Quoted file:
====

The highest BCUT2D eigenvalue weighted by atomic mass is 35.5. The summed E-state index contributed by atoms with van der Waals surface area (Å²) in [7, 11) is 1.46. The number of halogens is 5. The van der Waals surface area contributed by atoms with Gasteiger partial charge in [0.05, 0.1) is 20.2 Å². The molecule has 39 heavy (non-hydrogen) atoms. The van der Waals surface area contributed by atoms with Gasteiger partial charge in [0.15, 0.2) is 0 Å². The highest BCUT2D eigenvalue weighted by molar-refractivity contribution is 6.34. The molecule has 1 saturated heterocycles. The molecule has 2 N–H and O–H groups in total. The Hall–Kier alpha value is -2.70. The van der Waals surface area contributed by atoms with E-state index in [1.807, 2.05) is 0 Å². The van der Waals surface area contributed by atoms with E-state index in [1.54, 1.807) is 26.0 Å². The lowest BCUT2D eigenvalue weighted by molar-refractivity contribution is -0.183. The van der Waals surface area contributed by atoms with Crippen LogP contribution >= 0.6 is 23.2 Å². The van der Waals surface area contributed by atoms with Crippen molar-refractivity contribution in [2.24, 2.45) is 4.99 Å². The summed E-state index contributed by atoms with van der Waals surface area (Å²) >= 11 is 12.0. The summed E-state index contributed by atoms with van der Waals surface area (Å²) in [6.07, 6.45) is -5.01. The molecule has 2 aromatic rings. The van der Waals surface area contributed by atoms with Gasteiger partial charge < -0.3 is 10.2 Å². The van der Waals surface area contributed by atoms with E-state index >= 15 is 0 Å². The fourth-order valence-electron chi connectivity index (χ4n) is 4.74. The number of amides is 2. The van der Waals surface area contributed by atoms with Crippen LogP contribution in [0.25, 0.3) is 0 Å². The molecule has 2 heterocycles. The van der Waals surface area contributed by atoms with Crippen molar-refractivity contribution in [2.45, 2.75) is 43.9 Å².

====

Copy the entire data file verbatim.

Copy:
The highest BCUT2D eigenvalue weighted by atomic mass is 35.5. The summed E-state index contributed by atoms with van der Waals surface area (Å²) in [7, 11) is 1.46. The number of halogens is 5. The van der Waals surface area contributed by atoms with Gasteiger partial charge in [0.05, 0.1) is 20.2 Å². The molecule has 39 heavy (non-hydrogen) atoms. The van der Waals surface area contributed by atoms with Gasteiger partial charge in [0.15, 0.2) is 0 Å². The highest BCUT2D eigenvalue weighted by molar-refractivity contribution is 6.34. The molecule has 1 saturated heterocycles. The molecule has 2 N–H and O–H groups in total. The Hall–Kier alpha value is -2.70. The van der Waals surface area contributed by atoms with E-state index in [1.807, 2.05) is 0 Å². The van der Waals surface area contributed by atoms with E-state index in [1.54, 1.807) is 26.0 Å². The lowest BCUT2D eigenvalue weighted by molar-refractivity contribution is -0.183. The van der Waals surface area contributed by atoms with Crippen LogP contribution >= 0.6 is 23.2 Å². The van der Waals surface area contributed by atoms with Crippen molar-refractivity contribution in [2.24, 2.45) is 4.99 Å². The summed E-state index contributed by atoms with van der Waals surface area (Å²) >= 11 is 12.0. The summed E-state index contributed by atoms with van der Waals surface area (Å²) in [6.07, 6.45) is -5.01. The molecule has 2 aromatic rings. The van der Waals surface area contributed by atoms with Gasteiger partial charge < -0.3 is 10.2 Å². The van der Waals surface area contributed by atoms with E-state index >= 15 is 0 Å². The fourth-order valence-electron chi connectivity index (χ4n) is 4.74. The number of amides is 2. The van der Waals surface area contributed by atoms with Crippen LogP contribution in [0.25, 0.3) is 0 Å². The molecule has 2 heterocycles. The van der Waals surface area contributed by atoms with Crippen molar-refractivity contribution in [2.45, 2.75) is 43.9 Å².